More than eight in 10 Americans say the middle class will have to make financial sacrifices to reduce the nation’s budget deficit, but about as many oppose tax increases on middle-income families and broad-based entitlement cuts, according to a new Washington Post-Bloomberg News poll.
Some approaches to deficit reduction, however, are popular: Most Americans support raising taxes on wealthy families, and a slim majority backs reducing military spending as a way to shave the burgeoning budget gap.
Fully 81 percent of adults think that to reduce the nation’s budget deficit, the middle class will need to make financial sacrifices. At the same time, just as many Americans oppose reducing the deficit by cutting Social Security and Medicare benefits (83 and 82 percent, respectively), and 79 percent oppose raising taxes on the “middle class.” About half support cutting military spending (51 percent), while a heavy majority supports raising taxes on households with incomes upward of $250,000.
Social Security and Medicare benefits cuts — when described as blanket reductions — are enormously unpopular across the political spectrum. At least-three quarters of Democrats, Republicans, liberals, conservatives, moderates and independents oppose cuts to either program. And while younger Americans are more supportive of cuts to both programs, fewer than a quarter of any age group supports such cuts.
While heavy majorities oppose across-the-board cuts to Medicare and Social Security, a July Post-ABC poll found much higher support for targeted cuts, particularly those that would affect the wealthy. For example, two-thirds of Americans backed raising Social Security taxes for people making more than $107,000 a year, and 61 percent supported raising Medicare premiums for wealthy retirees.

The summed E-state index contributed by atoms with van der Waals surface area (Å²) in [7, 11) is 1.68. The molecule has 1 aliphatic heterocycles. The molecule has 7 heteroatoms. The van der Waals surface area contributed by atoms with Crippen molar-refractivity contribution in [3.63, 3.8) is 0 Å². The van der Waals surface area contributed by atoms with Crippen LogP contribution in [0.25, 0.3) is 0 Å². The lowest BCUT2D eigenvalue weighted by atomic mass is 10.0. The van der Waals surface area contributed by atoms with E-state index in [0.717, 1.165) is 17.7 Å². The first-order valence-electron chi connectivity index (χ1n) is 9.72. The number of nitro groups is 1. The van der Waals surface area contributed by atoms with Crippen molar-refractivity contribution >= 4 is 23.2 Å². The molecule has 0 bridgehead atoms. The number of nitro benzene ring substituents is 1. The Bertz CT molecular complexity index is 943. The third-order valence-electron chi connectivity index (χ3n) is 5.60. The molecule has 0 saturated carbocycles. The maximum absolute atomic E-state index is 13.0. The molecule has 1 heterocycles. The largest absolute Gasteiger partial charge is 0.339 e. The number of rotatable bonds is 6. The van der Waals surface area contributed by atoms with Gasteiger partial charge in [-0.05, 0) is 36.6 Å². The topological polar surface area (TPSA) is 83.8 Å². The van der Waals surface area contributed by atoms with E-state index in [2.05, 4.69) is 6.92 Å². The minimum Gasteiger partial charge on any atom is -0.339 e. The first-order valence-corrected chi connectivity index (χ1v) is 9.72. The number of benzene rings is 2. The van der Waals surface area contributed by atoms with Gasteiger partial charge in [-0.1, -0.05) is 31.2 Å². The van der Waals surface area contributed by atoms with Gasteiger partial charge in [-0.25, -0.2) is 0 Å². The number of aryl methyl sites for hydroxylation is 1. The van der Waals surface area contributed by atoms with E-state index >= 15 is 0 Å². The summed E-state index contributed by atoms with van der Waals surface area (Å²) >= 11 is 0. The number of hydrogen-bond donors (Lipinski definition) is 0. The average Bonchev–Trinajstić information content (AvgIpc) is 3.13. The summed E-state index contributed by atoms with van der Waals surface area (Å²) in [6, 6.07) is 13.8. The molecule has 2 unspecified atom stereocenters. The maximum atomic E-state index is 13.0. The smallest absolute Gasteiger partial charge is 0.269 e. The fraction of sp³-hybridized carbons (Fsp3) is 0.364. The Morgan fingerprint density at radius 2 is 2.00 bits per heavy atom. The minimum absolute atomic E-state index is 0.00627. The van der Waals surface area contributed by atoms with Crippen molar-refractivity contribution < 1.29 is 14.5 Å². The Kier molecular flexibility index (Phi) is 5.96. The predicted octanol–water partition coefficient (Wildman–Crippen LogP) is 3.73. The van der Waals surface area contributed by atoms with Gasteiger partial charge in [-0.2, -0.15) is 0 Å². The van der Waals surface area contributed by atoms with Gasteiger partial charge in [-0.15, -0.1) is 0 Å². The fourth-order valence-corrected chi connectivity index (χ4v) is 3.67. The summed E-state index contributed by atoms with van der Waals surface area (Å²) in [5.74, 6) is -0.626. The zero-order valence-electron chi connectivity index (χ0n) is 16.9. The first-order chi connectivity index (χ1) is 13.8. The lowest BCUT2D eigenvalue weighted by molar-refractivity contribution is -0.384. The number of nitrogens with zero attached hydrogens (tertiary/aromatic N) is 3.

In the new poll, military spending cuts draw a decidedly partisan verdict. Six in 10 Democrats and 58 percent of independents support reducing military spending, but that drops to 34 percent of Republicans. And while two-thirds of liberals favor military cutbacks, barely four in 10 ideological conservatives say the same.
Party and ideology also play a major role in support for tax hikes on the wealthy. While eight in 10 Democrats and two-thirds of independents support raising taxes for Americans earning $250,000 or more, that drops to 53 percent among Republicans. Conservative Republicans split about evenly on the issue: 49 percent in support, and 46 percent opposed.